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Senegalese Recipes From Chef Pierre Thiam11:06Download

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How much experience do you have with food from Africa? Ethiopian cuisine has become popular in the U.S., but how about food from West Africa - Senegal, specifically?

Senegalese chef Pierre Thiam has just released a book of recipes called "Senegal: Modern Senegalese Recipes from the Source to the Bowl." Many of the ingredients are familiar, but the flavors are unique.

Thiam shares a few of the dishes with Here & Now host Jeremy Hobson. You can try the dishes for yourself using his recipes:

All recipes from "Senegal" by Pierre Thiam. Copyright © 2015 by Pierre Thiam. Reprinted with permission of Lake Isle Press.

Lamb Shank Mafé

with Rof Gremolata

Chef Pierre Thiam is pictured in the WBUR kitchen making Lamb Shank Mafé. (Robin Lubbock/WBUR)
Chef Pierre Thiam is pictured in the WBUR kitchen making Lamb Shank Mafé. (Robin Lubbock/WBUR)

Serves 6

Lamb shanks slowly simmered in peanut sauce are to me the image of comfort food in Senegal, especially when served with steamed rice, couscous, or fonio. I must thank Jenn Sit for the idea of topping the shank with a gremolata just as the Milanese people would do. This gremolata recipe is a twist on our traditional rof, the parsley mixture we use to stuff the fish in thiebou jenn (page 204). The heat from the Scotch bonnet and brightness of the lemon zest brilliantly lifts all the earthy flavors of the peanut sauce.

Chef Pierre Thiam writes, "lamb shanks slowly simmered in peanut sauce are to me the image of comfort food in Senegal." (Evan Sung)
Chef Pierre Thiam writes, "lamb shanks slowly simmered in peanut sauce are to me the image of comfort food in Senegal." (Evan Sung)

Ingredients:
2 tablespoons peanut or vegetable oil, plus more if needed
6 lamb shanks (about 1 1/4 pounds each)
Salt and freshly ground black pepper
2 cups chopped yellow onion
2 garlic cloves, minced
2 tablespoons tomato paste, mixed with a few tablespoons water
2 quarts chicken stock or water
2 dried bay leaves
1 tablespoon finely chopped fresh thyme
1 cup unsweetened smooth peanut butter
1 Scotch bonnet pepper
2 tablespoons Vietnamese or Thai fish sauce
Rof Gremolata (recipe follows), for serving
Spring Vegetable Fonio Pilaf (page 162), for serving

Instructions
Heat the oil in a large saucepan or Dutch oven over medium-high heat. Season the lamb shanks with salt and pepper. Add the shanks a few at a time, without overcrowding. Brown them well on all sides, about 8 minutes, and set aside on a plate. Repeat until all the shanks are nicely browned, adding more oil if necessary.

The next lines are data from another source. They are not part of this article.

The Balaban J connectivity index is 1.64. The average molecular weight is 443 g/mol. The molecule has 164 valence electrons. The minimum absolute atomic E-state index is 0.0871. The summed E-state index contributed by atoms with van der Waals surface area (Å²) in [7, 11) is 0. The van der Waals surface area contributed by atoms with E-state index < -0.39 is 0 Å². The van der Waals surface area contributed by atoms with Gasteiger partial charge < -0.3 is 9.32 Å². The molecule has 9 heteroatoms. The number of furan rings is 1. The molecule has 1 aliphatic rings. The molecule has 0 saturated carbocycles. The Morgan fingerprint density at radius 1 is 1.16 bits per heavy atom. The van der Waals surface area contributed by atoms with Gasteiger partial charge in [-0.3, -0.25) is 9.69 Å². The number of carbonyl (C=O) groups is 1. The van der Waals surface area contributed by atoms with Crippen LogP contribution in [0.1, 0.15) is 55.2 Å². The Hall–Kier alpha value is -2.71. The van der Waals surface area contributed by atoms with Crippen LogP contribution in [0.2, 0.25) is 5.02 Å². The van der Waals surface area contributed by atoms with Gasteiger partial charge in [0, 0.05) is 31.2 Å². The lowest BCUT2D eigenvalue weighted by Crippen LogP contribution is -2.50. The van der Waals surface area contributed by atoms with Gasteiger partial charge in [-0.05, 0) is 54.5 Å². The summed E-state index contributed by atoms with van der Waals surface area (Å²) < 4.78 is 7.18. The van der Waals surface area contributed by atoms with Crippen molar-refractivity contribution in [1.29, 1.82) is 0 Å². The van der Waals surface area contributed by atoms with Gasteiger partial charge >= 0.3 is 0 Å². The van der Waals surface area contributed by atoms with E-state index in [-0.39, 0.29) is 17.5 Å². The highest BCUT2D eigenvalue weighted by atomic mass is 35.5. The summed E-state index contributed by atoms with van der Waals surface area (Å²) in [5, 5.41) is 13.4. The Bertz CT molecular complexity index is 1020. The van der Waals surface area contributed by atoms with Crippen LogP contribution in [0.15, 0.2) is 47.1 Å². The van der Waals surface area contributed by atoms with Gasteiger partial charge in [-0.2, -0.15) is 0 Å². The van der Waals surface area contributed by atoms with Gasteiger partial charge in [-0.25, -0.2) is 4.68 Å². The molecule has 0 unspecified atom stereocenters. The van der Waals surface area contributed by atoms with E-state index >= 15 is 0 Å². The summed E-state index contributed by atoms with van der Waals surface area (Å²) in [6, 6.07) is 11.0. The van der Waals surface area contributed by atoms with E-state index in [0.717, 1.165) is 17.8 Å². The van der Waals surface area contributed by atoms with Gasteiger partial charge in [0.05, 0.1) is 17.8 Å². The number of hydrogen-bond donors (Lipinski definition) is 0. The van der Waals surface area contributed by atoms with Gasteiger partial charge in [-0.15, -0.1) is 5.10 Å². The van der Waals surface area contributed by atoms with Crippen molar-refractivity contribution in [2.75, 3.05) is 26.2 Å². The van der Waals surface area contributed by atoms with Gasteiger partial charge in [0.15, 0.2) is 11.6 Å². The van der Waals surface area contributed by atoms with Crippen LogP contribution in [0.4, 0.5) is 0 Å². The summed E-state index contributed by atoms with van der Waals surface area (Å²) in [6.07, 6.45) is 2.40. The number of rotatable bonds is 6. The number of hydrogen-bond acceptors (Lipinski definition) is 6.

In the same pan, brown the onions. Reduce the heat to low and add the minced garlic. Stir well, then add the diluted tomato paste. Cook, stirring with a wooden spoon, for 7 to 10 minutes, until a deep, dark red. Add another tablespoon or two of water to prevent scorching, if needed.

Add the stock, raise the heat, and bring to a boil, then reduce to a simmer. Add the bay leaves, thyme, 2 teaspoons salt, and 1 teaspoon pepper. Slowly add the peanut butter 1 to 2 tablespoons at a time, stirring constantly to dissolve it in the liquid.

Return the shanks to the pot, pressing down to submerge them in the sauce. Add the Scotch bonnet and fish sauce. Bring to a boil, then reduce the heat to a simmer. Cover and cook for about 1 hour and 30 minutes, until the shanks are tender.

Uncover the pot and continue cooking until the sauce is thick and coats the back of a spoon. Remove the bay leaves and skim off the fat. Adjust the seasoning.

Serve the lamb shanks and sauce hot, on a platter. Top each shank with a generous pinch of gremolata and serve with a side of fonio pilaf.


Rof Gremolata

Italian gremolata, a condiment traditionally made with herbs, lemon zest, and garlic, meets Senegalese rof in this fresh, flavor-packed topping.

Makes about 1 cup

Ingredients:
1 bunch parsley, leaves finely chopped
3 scallions, finely chopped
2 garlic cloves, minced
1/2 Scotch bonnet pepper, seeded and finely chopped
Grated zest of 1 lemon
Fine sea salt and freshly ground black pepper

Instructions:
Gently combine the parsley, scallions, garlic, Scotch bonnet, and lemon zest in a small bowl. Season with salt and pepper to taste. Store in an airtight container and refrigerate for up to 1 week.

Vegetarian Jollof Rice

Jollof rice is one of the most popular and best-known dishes throughout West Africa. (Evan Sung)
Jollof rice is one of the most popular and best-known dishes throughout West Africa. (Evan Sung)

Serves 4 to 6